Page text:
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lostremote: msnbc.com on linking to social media

Director of new product development at msnbc.com Cory Bergman has outlined the site’s latest use of social media in a post on lostremote.com which was put to use yesterday during the London student protest.

This includes not only curating updates from “observers at the scene” but encouraging other social media users who ‘spot’ an interesting photo, video, or Twitter posting to send a link to the related Tweet to the site.

Notice we’re not asking users to send us photos/video, but send us links to photos/video. So if someone you’re following on Twitter stumbled across a story, you could send us a link to her tweet. That’s a big philosophical shift for news organizations that historically want people who shot a photo to send it directly to them. But social platforms like Twitter, Facebook and YouTube have become the standard ways that people share breaking news, and you can “spot” news without witnessing it yourself.

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Poynter: Msnbc.com narrative slideshow garners 78m page views

After researching the strange story of a very wealthy, elderly American heiress,  veteran Msnbc.com investigative reporter Bill Dedman decided to experiment with the presentation of his article. Rather than turn in a few thousand words of copy as usual, Dedman put together almost 50 photographs in a slideshow and accompanied them with captions.

The result, The Clarks: an American story of wealth, scandal and mystery, is not groundbreaking in its approach to storytelling, but the response to the story is testament to the power of visual reportage.

Dedman reported that he received 500 emails from readers about the story, more than he’s received about any other in his career, and it has had around 78 million page views, more than any other story on Msnbc.com.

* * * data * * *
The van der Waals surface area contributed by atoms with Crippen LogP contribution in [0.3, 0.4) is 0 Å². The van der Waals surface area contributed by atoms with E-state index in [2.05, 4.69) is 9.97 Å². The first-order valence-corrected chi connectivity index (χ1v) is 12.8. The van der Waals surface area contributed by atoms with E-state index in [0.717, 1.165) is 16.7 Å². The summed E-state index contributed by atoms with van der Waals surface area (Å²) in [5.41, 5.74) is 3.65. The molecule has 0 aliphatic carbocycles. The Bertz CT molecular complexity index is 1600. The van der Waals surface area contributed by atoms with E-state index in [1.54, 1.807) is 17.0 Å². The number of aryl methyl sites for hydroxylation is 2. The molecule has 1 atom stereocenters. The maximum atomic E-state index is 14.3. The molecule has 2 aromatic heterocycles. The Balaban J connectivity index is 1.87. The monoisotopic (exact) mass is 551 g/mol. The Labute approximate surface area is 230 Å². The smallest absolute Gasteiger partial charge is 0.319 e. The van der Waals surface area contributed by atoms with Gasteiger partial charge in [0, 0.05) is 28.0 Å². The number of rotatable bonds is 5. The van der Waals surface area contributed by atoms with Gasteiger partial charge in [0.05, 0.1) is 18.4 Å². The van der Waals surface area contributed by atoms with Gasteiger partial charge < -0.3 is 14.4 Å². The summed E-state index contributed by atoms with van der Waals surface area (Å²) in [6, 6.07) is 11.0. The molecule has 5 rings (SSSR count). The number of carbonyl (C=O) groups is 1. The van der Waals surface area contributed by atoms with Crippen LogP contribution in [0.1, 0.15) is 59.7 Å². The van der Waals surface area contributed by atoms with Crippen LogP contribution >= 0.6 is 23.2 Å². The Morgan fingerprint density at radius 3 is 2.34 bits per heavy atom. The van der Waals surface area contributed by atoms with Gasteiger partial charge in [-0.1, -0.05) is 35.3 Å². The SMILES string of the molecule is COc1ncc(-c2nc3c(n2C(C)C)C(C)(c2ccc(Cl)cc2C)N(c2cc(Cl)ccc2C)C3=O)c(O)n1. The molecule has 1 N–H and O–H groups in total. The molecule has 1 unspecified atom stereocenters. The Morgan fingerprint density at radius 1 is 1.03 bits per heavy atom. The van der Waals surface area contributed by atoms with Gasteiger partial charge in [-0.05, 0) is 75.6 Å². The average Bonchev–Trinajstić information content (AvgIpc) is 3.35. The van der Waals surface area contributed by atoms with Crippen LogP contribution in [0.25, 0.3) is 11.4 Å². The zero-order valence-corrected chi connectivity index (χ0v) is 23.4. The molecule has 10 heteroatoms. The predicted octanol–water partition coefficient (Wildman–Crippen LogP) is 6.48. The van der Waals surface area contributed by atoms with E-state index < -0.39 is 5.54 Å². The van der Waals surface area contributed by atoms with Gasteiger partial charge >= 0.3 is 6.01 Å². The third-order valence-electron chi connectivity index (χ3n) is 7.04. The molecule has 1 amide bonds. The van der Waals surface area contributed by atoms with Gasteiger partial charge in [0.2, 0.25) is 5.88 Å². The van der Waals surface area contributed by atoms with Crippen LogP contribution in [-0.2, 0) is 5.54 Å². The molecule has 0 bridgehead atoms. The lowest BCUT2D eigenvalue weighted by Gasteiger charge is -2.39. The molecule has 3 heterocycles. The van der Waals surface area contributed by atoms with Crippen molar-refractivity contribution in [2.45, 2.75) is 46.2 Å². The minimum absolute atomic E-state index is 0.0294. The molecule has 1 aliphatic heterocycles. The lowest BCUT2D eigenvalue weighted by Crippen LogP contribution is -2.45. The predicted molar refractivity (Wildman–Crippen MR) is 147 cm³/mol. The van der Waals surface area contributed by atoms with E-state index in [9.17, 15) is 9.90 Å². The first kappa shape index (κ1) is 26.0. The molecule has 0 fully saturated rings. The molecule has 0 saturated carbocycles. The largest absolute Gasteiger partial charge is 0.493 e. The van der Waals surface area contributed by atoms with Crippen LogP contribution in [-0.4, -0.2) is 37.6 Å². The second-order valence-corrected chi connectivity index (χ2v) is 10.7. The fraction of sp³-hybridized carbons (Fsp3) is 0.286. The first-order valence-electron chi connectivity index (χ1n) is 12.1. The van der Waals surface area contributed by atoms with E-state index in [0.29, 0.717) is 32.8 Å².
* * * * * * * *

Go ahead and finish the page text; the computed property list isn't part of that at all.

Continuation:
Poynter’s Steve Myers has an interview with Dedman on the story at this link…

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MSNBC’s Charlie Tillinghast: ‘There are no TV journalists anymore. There are videojournalists’

HuffPost’s ‘Game Changers’ feature is selecting 100 ‘innovators, visionaries, and leaders’ who are ‘harnessing the power of new media to reshape their fields and change the world’.

One of its picks is Charlie Tillinghast, president and publisher of MSNBC.com; HuffPo picked out this quote of his:

“There are no TV journalists anymore. There are videojournalists. When somebody from NBC News goes out in the field (…) they’re shooting a piece that will show up on ‘Nightly,’ on MSNBC cable, on MSNBC.com, on a mobile device. The point is it’s all about video and all the places that people can watch video.”

Via LostRemote.com.

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MSNBC on hyperlocal plans for interactive coverage of US election voting results

October 29th, 2008 | No Comments | Posted by in Multimedia

Msnbc.com has plans for interactive coverage of voting results on a hyperlocal level, Charlie Tillinghast, president and publisher told Beet TV in this interview.

  • Visitors to the site’s map will be able to click on states and counties to find results on national and local races.
  • Msnbc.com will stream live events, on air coverage by the network and NBC affiliates.
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Media Week: MSNBC.com gives ‘predator’ reporter his own website

September 19th, 2008 | No Comments | Posted by in Editors' pick

MSNBC.com have launched a website for their ‘predator’ reporter, Chris Hansen. The site features video and text coverage to go alongside investigative stories featured on his show, Dateline.

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